• I just tried the new version. But, the problem is the same. I can browse to a folder and then press "open" without any files highlighted, and nothing happens.

    -Joe

  • @Joe Dunfee said:
    None of the forums really seemed good for this question. But, I figured the most likely people to also need to do this are folks doing 3D assemblies.

    I want to search through a directory of DWG files, to find which of them use a particular block. I can't find a utility for this in my V14 BricsCAD. Does it exist in BricsCAD, or perhaps there is a 3rd party utility?

    Thanks for any ideas,
    -Joe

    That would be nice as a default feature.

    Or a warning if you delete a Block that is still in use.
    Or if you delete that Block in use - ask to replace with another Block.
    Or choose a Block to select all its Instances.

  • @Joe Dunfee
    That is correct, you must pick a file, any file, in the folder you want to search through.
    The file dialog will not close until you do that, unless you hit cancel.
    Sorry the interface is a bit archaic. I agree a file selection dialog is horrible for selecting a folder, its just the lesser of a couple evil choices.

  • OK, now I got it. It works.

    In other applications, I have run into the confusion over being prompted to choose a directory, but having to choose "open" to get that directory, after being careful that no files were selected. Though they don't normally require me to choose a file.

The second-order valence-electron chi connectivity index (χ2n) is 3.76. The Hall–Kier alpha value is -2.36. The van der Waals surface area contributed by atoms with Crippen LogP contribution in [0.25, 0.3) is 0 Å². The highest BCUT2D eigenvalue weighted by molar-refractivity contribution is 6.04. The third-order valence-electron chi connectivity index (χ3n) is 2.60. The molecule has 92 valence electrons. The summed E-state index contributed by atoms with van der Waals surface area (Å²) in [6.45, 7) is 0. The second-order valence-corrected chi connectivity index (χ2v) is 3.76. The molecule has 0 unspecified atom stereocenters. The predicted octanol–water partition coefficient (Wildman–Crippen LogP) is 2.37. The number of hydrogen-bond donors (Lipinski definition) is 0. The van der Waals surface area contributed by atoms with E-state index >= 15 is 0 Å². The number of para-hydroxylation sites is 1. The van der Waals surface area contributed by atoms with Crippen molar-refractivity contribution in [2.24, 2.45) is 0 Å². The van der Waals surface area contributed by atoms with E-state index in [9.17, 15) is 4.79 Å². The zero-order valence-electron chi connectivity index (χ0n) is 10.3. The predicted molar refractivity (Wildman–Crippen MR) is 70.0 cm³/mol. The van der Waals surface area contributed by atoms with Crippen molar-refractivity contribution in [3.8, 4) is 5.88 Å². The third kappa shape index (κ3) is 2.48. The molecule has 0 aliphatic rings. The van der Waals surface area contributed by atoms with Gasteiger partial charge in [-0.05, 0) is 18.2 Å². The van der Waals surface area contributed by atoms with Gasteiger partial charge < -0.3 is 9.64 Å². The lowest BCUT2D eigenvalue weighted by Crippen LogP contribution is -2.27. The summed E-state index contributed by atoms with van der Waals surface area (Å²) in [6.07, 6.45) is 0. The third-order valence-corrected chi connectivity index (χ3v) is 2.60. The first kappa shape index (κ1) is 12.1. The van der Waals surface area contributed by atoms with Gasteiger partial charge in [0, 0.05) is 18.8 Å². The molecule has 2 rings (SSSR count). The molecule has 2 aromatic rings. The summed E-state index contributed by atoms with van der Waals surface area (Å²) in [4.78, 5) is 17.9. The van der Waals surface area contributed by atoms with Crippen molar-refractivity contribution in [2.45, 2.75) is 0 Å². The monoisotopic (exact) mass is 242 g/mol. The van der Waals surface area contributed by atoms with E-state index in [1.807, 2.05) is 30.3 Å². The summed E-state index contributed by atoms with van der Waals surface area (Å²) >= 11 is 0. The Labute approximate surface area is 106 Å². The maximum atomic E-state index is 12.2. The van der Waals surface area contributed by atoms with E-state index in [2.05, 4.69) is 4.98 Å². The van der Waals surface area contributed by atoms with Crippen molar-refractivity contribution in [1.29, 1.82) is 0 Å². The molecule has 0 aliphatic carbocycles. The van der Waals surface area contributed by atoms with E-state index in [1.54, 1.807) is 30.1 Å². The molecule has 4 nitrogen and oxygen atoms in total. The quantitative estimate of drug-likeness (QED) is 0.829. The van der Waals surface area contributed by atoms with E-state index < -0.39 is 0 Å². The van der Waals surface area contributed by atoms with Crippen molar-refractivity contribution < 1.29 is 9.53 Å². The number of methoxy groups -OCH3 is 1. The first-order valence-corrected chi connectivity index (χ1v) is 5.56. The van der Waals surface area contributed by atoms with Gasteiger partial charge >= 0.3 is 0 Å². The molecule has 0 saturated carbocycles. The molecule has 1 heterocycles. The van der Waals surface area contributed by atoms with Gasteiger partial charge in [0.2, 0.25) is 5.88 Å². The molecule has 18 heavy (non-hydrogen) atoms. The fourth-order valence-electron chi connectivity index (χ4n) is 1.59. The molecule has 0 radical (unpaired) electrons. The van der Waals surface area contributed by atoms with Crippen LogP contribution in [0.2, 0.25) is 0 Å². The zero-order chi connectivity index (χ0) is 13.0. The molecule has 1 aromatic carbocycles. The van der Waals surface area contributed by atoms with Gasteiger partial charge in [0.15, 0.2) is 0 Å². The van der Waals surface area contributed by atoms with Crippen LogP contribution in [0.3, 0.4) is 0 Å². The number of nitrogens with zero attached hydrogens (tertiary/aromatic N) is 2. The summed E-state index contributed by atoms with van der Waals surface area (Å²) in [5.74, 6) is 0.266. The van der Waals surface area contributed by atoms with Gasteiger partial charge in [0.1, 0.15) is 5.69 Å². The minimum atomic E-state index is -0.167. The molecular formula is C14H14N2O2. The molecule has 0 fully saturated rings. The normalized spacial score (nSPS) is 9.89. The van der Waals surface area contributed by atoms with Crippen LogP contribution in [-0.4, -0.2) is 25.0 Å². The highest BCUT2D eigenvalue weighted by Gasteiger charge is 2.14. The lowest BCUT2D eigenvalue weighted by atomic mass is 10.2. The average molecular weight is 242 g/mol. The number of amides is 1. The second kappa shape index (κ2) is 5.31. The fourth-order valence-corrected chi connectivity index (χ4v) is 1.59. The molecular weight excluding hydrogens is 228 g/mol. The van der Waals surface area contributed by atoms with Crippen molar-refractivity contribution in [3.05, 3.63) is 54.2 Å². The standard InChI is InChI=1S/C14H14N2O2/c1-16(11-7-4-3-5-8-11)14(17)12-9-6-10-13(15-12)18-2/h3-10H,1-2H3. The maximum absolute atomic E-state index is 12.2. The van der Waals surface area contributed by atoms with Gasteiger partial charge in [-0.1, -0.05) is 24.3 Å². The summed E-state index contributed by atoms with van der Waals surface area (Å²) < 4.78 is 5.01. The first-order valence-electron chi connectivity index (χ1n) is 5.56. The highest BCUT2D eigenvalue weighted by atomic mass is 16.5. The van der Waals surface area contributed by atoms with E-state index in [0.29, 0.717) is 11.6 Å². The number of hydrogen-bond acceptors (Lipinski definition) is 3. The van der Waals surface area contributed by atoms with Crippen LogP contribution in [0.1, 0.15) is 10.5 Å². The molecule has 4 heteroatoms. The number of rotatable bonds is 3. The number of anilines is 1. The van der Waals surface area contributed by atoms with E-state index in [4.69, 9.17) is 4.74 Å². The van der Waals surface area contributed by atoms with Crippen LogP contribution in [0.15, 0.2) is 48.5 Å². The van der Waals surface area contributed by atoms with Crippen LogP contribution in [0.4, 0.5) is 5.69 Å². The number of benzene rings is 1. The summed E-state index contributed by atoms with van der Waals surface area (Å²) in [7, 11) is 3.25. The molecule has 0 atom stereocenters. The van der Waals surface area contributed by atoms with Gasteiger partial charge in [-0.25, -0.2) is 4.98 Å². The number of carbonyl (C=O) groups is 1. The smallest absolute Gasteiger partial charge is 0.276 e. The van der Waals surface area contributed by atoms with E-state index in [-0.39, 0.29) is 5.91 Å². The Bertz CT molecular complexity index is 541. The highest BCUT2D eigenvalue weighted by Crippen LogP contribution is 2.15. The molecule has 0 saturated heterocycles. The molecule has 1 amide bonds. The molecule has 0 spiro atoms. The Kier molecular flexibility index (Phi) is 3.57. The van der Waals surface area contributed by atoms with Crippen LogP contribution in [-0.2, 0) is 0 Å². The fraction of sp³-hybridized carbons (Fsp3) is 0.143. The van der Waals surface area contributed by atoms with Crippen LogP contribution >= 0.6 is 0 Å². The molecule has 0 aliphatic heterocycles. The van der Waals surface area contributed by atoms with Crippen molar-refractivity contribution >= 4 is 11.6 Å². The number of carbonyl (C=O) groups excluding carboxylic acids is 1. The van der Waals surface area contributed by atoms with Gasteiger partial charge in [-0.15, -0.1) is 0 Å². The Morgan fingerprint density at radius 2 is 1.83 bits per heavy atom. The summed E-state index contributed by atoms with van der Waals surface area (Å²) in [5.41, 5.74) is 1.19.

Since your routine seems to offer the option of searching in a particular dwg file, I had assumed that it wold be incorrect to select a file.

    -Joe

  • Ah, very good!
    Note that my tool does all dwg's in the folder picked.
    We could go many directions from here. In particular, you can ask any question about any data in a drawing.
    Like, List all non-plot layers.
    Lock all viewports.
    Anything that does not require graphical manipulation, like "select item at this coordinate and erase"...that needs the editor.
    This is all lisp. You can do even more by same techniques in .net, which is what my file batcher (purgeids tool) does.
    Just fishing for people to be inspired by lisp :)

  • James:

    I was reading about LISP today when this thread appeared.

    What programming environment did you use to write the code?

    I'm a professional software developer with zero LISP exposure. I want to start creating drawing objects by just specifying parameters and have the routine create the gadget for me. I'm on Linux exclusively.

    Any books, web sites, etc to supply information would be helpful.

  • @RoatanBill
    I actually used the VLIDE of Autocad. Yes, I never tested the code in bricscad, the two are so clone perfect that you don't need to.
    Now, if you only have bricscad, use the BLADE environment. Open bcad and type BLADE to open.
    Look up afralisp.com to start learning.
    Some key things to get started in lisp: